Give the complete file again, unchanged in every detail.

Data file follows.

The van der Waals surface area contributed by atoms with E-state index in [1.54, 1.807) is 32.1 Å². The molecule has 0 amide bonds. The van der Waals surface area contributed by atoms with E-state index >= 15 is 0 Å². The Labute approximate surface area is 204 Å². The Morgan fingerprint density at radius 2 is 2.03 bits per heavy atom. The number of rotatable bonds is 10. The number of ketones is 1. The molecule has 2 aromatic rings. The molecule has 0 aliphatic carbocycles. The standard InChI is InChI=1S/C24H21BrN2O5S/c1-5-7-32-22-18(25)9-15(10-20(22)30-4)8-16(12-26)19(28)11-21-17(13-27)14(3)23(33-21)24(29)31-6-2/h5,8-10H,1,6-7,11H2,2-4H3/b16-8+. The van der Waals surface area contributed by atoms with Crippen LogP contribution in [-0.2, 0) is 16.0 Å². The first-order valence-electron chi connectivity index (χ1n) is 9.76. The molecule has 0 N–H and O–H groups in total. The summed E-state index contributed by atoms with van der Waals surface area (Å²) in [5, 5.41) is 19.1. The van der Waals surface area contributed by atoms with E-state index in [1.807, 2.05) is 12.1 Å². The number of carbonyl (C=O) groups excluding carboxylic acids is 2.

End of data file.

The van der Waals surface area contributed by atoms with E-state index in [1.54, 1.807) is 32.1 Å². The molecule has 0 amide bonds. The van der Waals surface area contributed by atoms with E-state index >= 15 is 0 Å². The Labute approximate surface area is 204 Å². The Morgan fingerprint density at radius 2 is 2.03 bits per heavy atom. The number of rotatable bonds is 10. The number of ketones is 1. The molecule has 2 aromatic rings. The molecule has 0 aliphatic carbocycles. The standard InChI is InChI=1S/C24H21BrN2O5S/c1-5-7-32-22-18(25)9-15(10-20(22)30-4)8-16(12-26)19(28)11-21-17(13-27)14(3)23(33-21)24(29)31-6-2/h5,8-10H,1,6-7,11H2,2-4H3/b16-8+. The van der Waals surface area contributed by atoms with Crippen LogP contribution in [-0.2, 0) is 16.0 Å². The first-order valence-electron chi connectivity index (χ1n) is 9.76. The molecule has 0 N–H and O–H groups in total. The summed E-state index contributed by atoms with van der Waals surface area (Å²) in [5, 5.41) is 19.1. The van der Waals surface area contributed by atoms with E-state index in [1.807, 2.05) is 12.1 Å². The number of carbonyl (C=O) groups excluding carboxylic acids is 2.